Former U.S. Attorney General Eric Holder called on the crowd of 2,400 people at the Armory in Minneapolis to ask themselves what they were doing to realize the Rev. Martin Luther King Jr.'s vision of equality and consider how they could "heal this obviously divided nation, as he sought to do."

Holder said he could never have predicted how the trail blazed by the civil rights leader would impact his own decades later as the first black attorney general under the country's first black president, Barack Obama. But as keynote speaker at the 30th annual MLK Holiday Breakfast, he also urged the crowd not to gather once a year to make King a vision from the past, but rather to make him a guide to a better future and protect the advances he made.

"We must not look back toward a past that was comforting to too few and unjust to too many — that is not how you make America great," said Holder, taking a veiled dig at President Donald Trump. "...We must not give in to irrational fear and manufactured division, but instead embrace needed trust and national unity."

Similar to past years, the event attracted a who's who list of influential Minnesotans such as Gov. Tim Walz, Minneapolis Mayor Jacob Frey and Minnesota U.S. Rep. Ilhan Omar. The audience was entertained throughout the morning by dance and song breaks by local gospel singer Jovonta Patton and hip-hop storytelling dance company Shapeshift. Several times the crowd rose to their feet as they joined together to sing the black national anthem "Lift Every Voice and Sing" and then "Happy Birthday" (the Stevie Wonder version) to King.

The breakfast audience also stood for Reatha Clark King, chemist and philanthropist, who was honored with the Local Lifetime Legend award.

In St. Paul, more than 2,000 people filled the seats at the Ordway Center for the Performing Arts for the state of Minnesota's annual celebration of King. The theme of this year's event was "For Our Children," which was top of mind for Lt. Gov. Peggy Flanagan, the first Native American lawmaker elected to statewide office in Minnesota, who was also celebrating the 7th birthday of her daughter, Siobhan.

"We hear every day the ringing narrative of who is in, who is out, who is deserving and who is not, who feels safe and who does not," she said.

Walz said there's been progress: There are more black legislators serving in the Legislature now than at any other point in state history. But Minnesota is still plagued by disparities between black and white residents in almost every measure. The state ranks near the bottom in racial disparities in its education system.

"It is no longer acceptable to have high graduation rates for white students and be at the bottom for black students. It's no longer acceptable to try and write it off how we handle all these things," Walz said. "Think about housing, think about good jobs, and think about equity and think about the historical trauma that those children come in there [with], and understand that their future and our future depends on them achieving the same way their white classmates achieve."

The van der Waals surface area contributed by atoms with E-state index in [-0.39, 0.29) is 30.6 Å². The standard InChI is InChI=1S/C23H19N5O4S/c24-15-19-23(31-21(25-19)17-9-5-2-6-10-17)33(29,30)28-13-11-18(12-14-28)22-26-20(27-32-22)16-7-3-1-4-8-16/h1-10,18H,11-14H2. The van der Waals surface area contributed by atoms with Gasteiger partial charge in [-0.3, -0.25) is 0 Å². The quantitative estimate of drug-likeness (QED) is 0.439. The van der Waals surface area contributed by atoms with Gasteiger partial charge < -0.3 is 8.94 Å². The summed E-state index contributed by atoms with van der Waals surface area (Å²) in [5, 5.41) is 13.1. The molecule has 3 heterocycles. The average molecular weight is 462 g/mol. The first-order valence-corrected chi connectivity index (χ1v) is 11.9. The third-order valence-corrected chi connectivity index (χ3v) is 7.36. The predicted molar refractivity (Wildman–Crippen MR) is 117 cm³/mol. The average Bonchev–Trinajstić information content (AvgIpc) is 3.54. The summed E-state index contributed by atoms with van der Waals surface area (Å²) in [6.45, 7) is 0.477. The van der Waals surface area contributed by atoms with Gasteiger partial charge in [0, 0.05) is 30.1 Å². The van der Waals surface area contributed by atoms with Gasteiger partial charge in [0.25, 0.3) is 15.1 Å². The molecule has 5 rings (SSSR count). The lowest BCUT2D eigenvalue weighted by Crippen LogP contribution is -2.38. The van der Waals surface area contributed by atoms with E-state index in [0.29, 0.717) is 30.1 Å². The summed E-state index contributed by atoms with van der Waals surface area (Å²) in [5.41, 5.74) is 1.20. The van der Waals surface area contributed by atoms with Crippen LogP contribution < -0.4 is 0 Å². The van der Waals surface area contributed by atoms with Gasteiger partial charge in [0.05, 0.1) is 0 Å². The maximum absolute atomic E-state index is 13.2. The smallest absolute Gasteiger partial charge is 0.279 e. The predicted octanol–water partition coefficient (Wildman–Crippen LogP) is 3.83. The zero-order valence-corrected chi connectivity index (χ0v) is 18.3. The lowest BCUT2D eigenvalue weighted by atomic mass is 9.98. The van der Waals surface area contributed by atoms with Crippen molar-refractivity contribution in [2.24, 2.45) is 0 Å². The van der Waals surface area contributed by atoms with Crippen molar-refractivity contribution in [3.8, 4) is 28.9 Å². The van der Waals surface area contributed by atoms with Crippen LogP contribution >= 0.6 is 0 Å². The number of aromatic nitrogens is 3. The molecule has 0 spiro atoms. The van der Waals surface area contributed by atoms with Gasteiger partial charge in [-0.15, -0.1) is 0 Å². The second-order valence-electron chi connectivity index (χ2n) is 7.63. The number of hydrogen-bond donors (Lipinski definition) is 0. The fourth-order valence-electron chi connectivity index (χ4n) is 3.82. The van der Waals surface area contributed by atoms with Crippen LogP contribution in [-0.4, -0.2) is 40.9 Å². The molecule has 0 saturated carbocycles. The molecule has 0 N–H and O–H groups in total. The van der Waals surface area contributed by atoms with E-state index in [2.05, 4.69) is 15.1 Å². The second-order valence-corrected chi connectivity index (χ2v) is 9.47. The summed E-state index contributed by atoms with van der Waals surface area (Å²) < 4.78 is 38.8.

Children filled the seats at the Ordway alongside their parents, standing up to dance during performances from hip-hop artist Nur-D and poet Tish Jones. Black students from around Minnesota also submitted questions to keynote speaker Yara Shahidi, a Minneapolis-raised actress and activist who starred in ABC's comedy series "Black-ish" and its spinoff "Grown-ish."

"One of the tattoos I have says 63 for 1963 being a pivotal year in the civil rights movement," she said. "It speaks to that idea of how many people came before us and put their lives on the line because of something they believed in, not because they were guaranteed a future of equity in their life span."

Back in Minneapolis, Holder quoted from King's last speech before his 1968 assassination, saying only when it is dark enough can you see the stars. Today, Holder said, we can see those stars — in the people who keep up the fight for the safety and civil rights of all, in those who have called for solutions to gun violence, in the citizens who resist attempts to exploit and divide the American people.

And while he's proud of the progress from the civil rights movement, Holder said, "The truth is, like Dr. King, I am dissatisfied." He shared a long list of laments, including that 100 Americans are shot daily, that he's had to talk with his teenage son about how to safely interact with law enforcement, that women, racial minorities, and other marginalized groups still yearn for equal opportunity, and that the Voting Rights Act of 1965 that King helped pass "remains under siege now."

"It is time for each of us to ask, as Dr. King so famously did … 'Where do we go from here?' What more can we do as individuals and as a society to help realize Dr. King's vision of racial and social equality? Each of us must ask ourselves, 'What am I doing?' " Holder said.